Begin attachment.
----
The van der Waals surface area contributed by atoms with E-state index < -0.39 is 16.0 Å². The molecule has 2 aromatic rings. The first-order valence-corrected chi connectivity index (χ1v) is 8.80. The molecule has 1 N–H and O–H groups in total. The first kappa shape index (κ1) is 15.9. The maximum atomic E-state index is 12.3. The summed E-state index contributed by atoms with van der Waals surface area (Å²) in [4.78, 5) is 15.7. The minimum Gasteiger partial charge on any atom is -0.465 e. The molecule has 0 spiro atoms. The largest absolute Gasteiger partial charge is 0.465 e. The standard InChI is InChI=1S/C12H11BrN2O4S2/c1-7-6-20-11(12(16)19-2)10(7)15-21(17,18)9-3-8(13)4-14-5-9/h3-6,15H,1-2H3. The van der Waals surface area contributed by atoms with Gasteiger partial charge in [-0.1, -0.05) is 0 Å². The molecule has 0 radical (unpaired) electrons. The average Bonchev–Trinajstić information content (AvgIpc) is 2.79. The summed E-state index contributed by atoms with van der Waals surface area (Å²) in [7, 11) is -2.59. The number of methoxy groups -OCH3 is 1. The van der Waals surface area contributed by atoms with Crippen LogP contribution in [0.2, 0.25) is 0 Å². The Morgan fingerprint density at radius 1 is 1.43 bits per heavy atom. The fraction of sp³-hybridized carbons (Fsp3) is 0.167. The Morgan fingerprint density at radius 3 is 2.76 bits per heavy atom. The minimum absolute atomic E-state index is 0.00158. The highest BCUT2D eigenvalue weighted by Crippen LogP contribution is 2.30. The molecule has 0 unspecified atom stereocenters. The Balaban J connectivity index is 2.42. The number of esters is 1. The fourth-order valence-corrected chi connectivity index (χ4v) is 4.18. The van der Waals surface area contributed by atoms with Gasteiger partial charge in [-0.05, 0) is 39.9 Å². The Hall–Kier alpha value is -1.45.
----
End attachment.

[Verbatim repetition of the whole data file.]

The van der Waals surface area contributed by atoms with E-state index < -0.39 is 16.0 Å². The molecule has 2 aromatic rings. The first-order valence-corrected chi connectivity index (χ1v) is 8.80. The molecule has 1 N–H and O–H groups in total. The first kappa shape index (κ1) is 15.9. The maximum atomic E-state index is 12.3. The summed E-state index contributed by atoms with van der Waals surface area (Å²) in [4.78, 5) is 15.7. The minimum Gasteiger partial charge on any atom is -0.465 e. The molecule has 0 spiro atoms. The largest absolute Gasteiger partial charge is 0.465 e. The standard InChI is InChI=1S/C12H11BrN2O4S2/c1-7-6-20-11(12(16)19-2)10(7)15-21(17,18)9-3-8(13)4-14-5-9/h3-6,15H,1-2H3. The van der Waals surface area contributed by atoms with Gasteiger partial charge in [-0.1, -0.05) is 0 Å². The molecule has 0 radical (unpaired) electrons. The average Bonchev–Trinajstić information content (AvgIpc) is 2.79. The summed E-state index contributed by atoms with van der Waals surface area (Å²) in [7, 11) is -2.59. The number of methoxy groups -OCH3 is 1. The van der Waals surface area contributed by atoms with Crippen LogP contribution in [0.2, 0.25) is 0 Å². The Morgan fingerprint density at radius 1 is 1.43 bits per heavy atom. The fraction of sp³-hybridized carbons (Fsp3) is 0.167. The Morgan fingerprint density at radius 3 is 2.76 bits per heavy atom. The minimum absolute atomic E-state index is 0.00158. The highest BCUT2D eigenvalue weighted by Crippen LogP contribution is 2.30. The molecule has 0 unspecified atom stereocenters. The Balaban J connectivity index is 2.42. The number of esters is 1. The fourth-order valence-corrected chi connectivity index (χ4v) is 4.18. The van der Waals surface area contributed by atoms with Gasteiger partial charge in [-0.05, 0) is 39.9 Å². The Hall–Kier alpha value is -1.45.